Friday, August 7, 2009
Meredith and I are in the process of moving to an apartment in Glen Ellyn. This is the first time I've ever had to sign a formal lease, complete with a realtor, credit checks, and proof of employment. That last bit is up to Meredith, since I'm on the job hunt.
My full time tutoring job in Oak Park is over. Now that I'm not spending 8 hours a day raising my voice to get the attention of ADD* kids, I've notice Frederick has moved out. (Frederick was the headache who moved into the back of my brain for about four weeks. It would be impolite not to name a pet who stays around for so long.) I can't say I miss Frederick.
I didn't realize how much it was all getting to me: asking the same question over and over without a response, searching the bathrooms and closets for hiding children, trying to hold off tantrums over everything from the sound "oi" makes to untied shoelaces. (There's no telling what will set off an OCD kid.)
For the moment, I'm a "coach" at a "grammar camp" at The Reading Tree. This means I teach a couple of kids to diagram sentences for two hours a day. I keep being amazed at simple things -- these kids answer questions when I ask. They make eye contact. They laugh at jokes. They make me feel sane. I want to give them hugs. But, since I've had training and experience with more severe kids, I'm valuable to the company. If they get a dyslexic or Autistic kid, I'm the one they'll call, and that will give me more clients.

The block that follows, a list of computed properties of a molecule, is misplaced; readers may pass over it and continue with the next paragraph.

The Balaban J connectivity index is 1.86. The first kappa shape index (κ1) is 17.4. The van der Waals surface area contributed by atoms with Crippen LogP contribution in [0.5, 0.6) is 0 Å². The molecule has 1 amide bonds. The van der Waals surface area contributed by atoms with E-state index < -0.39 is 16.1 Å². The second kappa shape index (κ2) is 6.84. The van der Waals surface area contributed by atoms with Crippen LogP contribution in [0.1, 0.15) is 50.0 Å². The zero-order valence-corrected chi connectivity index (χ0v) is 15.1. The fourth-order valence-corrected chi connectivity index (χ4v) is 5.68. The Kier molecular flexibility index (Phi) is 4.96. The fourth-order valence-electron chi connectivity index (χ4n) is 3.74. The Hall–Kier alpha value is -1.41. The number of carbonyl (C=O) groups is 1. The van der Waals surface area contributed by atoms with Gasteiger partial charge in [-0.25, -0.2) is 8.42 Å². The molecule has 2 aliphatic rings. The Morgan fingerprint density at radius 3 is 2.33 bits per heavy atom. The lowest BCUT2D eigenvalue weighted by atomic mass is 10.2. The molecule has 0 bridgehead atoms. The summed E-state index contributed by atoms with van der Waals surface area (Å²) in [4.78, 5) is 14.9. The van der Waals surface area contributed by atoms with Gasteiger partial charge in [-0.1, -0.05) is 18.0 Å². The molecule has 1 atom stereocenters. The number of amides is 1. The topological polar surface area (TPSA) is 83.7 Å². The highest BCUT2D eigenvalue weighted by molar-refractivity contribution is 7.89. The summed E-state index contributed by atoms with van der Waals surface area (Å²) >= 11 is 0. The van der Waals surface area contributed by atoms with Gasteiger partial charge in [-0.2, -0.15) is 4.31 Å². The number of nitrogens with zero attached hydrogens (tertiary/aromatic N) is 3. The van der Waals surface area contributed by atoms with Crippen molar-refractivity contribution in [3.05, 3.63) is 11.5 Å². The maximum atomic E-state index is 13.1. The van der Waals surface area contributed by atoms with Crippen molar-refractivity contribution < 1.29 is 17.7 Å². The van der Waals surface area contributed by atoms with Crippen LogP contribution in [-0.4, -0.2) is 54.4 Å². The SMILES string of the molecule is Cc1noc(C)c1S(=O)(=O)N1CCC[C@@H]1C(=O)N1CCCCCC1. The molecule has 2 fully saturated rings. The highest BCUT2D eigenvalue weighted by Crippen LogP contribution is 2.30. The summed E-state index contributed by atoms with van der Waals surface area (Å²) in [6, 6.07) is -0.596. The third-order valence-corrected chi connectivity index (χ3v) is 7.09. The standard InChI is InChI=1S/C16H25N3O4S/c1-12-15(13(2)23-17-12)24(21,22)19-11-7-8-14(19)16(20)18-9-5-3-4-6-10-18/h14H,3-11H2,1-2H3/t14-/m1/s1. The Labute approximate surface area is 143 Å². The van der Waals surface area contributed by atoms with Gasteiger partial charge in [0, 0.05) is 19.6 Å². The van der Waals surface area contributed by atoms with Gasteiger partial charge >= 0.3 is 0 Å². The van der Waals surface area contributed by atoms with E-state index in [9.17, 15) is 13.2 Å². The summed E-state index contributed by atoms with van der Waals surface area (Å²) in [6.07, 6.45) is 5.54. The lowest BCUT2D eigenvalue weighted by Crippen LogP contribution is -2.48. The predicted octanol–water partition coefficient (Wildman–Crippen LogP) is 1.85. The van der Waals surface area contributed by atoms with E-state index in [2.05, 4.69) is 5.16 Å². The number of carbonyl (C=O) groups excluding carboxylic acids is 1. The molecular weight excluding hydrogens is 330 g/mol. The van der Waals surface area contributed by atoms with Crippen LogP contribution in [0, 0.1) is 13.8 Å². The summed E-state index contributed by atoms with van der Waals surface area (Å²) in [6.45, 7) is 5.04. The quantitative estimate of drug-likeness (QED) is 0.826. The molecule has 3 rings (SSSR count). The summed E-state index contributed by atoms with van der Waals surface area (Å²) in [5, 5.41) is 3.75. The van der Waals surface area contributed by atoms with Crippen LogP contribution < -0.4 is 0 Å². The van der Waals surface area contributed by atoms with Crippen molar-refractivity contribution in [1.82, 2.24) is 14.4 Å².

I'm still looking for some kind of stable job, though, whether part or full time. But not this weekend. This weekend, I'm moving to a grown-up apartment with Meredith.
*I do not use the terms ADD or OCD lightly. These are kids who try so hard but can't pay attention, or who are so compulsive that they will wash their hands raw. The Oak Park kids were all either ADD, Autistic, dyslexic, or otherwise developmentally behind. I noticed several of them were adopted at the age of 4 or 5, meaning that, while other kids were learning their alphabet and basic problem solving skills, these kids were bouncing from one foster home or orphanage to another. That said, when one boy on the Autism spectrum throws a tantrum, the other spectrum kids get upset, and the ADD kids can't pay attention. Frederick didn't like it, either.
You're the same as you started
You just jump a little higher